Earlier on today I was pointed to an article on page 100 of the latest digital edition of GGP Mag. It was an article by Danny Williams. He is the MD of Pioneer Trading. His article was about the industry and recycling, but shedding light on what may well be a huge problem.

He was explaining in his article that he found a field in England which had, by his estimate, at least 250 tonnes or 1500 cubic metres of gasket dumped there. Considering our industry should be trying to show itself to be a green, sustainable, responsible industry, a development like this is very concerning.

A bigger problem?

It is posed in the article that this may well be one of various sites across the country where tonnes and tones of gasket has been dumped. If this is indeed the case, this is a worry find, and may well lead some to question if their windows and doors that are being taken away to be recycled are going where they think it should be.

I understand that the topic of recycling isn’t the sexiest thing in the world of windows and doors. You can tell that by the low number of votes in my current poll compared to all my previous ones. But, we as an industry have to get our heads out of our asses and face up to the fact that ours, just like every other industry, has to prove itself to society as being able to adapt and change rapidly to benefit the environment. And that means recycling.

There are some companies making great efforts in which to do so. Deceuninck for example have a huge facility in Belgium which forms part of their closed-loop manufacturing cycle. Eurocell have their plant in Derby, which processed more than 1.2m frames last year. Camden Group recycle 50 tonnes per week, with 80% of their Inliten profile made from recycled materials.

But, there is much, much more to do, and when it comes to sustainability, the PVCu market has the most to prove. It’s still massively ahead in market share of the residential sector, and the public are much more aware of how easy aluminium and timber are to recycle. The PVCu part of our market really needs to get into gear and get in front of the public to not only dispel myths about PVCu, like it not actually being plastic for one. But to also explain and educate people as to why PVCu continues to be a superb building material.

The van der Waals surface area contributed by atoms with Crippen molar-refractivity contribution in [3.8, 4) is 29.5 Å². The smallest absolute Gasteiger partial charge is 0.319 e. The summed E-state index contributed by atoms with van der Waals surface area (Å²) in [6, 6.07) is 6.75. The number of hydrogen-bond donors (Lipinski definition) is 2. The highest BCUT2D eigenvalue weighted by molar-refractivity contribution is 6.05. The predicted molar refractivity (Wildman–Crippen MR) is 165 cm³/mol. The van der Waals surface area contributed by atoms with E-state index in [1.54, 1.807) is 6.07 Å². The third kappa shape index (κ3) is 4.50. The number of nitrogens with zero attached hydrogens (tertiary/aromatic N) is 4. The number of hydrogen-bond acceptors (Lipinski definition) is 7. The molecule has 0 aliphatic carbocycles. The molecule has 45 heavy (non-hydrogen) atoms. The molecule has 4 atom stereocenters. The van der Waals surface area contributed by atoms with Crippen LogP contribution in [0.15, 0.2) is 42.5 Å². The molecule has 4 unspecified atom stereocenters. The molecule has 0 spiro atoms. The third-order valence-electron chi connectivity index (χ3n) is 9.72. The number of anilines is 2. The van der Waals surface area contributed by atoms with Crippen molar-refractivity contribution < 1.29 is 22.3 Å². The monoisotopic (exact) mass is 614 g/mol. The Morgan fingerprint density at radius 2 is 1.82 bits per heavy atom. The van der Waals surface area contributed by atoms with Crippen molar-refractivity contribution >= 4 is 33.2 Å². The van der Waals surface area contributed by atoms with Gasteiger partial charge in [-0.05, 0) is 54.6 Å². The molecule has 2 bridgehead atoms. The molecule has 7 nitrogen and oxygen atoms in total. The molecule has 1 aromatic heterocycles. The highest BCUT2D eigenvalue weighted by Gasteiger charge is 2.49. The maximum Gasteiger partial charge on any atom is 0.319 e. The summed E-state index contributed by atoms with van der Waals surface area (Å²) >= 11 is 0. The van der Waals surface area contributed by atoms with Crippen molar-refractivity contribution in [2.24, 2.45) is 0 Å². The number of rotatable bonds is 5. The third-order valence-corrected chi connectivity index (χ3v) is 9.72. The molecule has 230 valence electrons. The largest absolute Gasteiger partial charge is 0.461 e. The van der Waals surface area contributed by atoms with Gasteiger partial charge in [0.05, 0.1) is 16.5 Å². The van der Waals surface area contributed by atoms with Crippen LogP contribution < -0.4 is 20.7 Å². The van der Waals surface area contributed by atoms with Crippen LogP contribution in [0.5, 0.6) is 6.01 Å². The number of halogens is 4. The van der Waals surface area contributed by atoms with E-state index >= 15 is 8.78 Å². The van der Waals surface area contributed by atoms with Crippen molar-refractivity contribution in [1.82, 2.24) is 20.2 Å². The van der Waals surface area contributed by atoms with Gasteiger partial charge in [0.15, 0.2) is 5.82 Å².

What won’t help however is reports such as those in Danny’s piece about waste gasket being dumped by the ton in fields across the country. Yes it’s not the most easy material in the world to recycle, but it can be done. Companies just have to stop being lethargic and commit to investing in proper facilities.

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I spoke to the guys at Eurocell for their take on this story, and what they do with their own gaskets. Turns out much can be done:

We’re appalled at the sight of these easily recyclable offcuts being dumped. We re-use all of our gasket waste, keeping some to one side to turn into new materials on site with the rest being used by external manufacturers to be turned into new products. As part of our closed loop recycling process we are committed to re-using everything we possibly can in our processes and it’s shocking to see such a large amount of material sat there in a field, when it should be being used again in new products!

Jon Arkley, Eurocell Recycle General Manager

It’s good to see that much can actually be done about old gaskets. Eurocell have been recycling for 15 years, so have been one of the front runners in what is going to be a whole new industry in itself in the coming years.

Which is why it is so disappointing to see hundreds of tonnes of old gasket being dumped in fields, rather than being sent to places which can actually process the stuff.

Eventually, we’re all going to have to tune in to the idea of something called closed-loop manufacturing. Where a product that leaves a factory, in our case a window or door, ends up coming back to the same factory at the end of it’s life to be stripped down, recycled and made into a new window and door again. It cuts out material being sent to landfill, it means the same material made from Earth’s resources are still being used, it means job creation and growth, which means its far better for everyone involved.

We have some way to go, but companies like Deceuninck, who I went to see in March, are already well up on this method of manufacturing and are one of the front runners in the closed-loop method.

Lets hope this case of dumped gasket is only isolated and we don’t see many more of these stories come to light.

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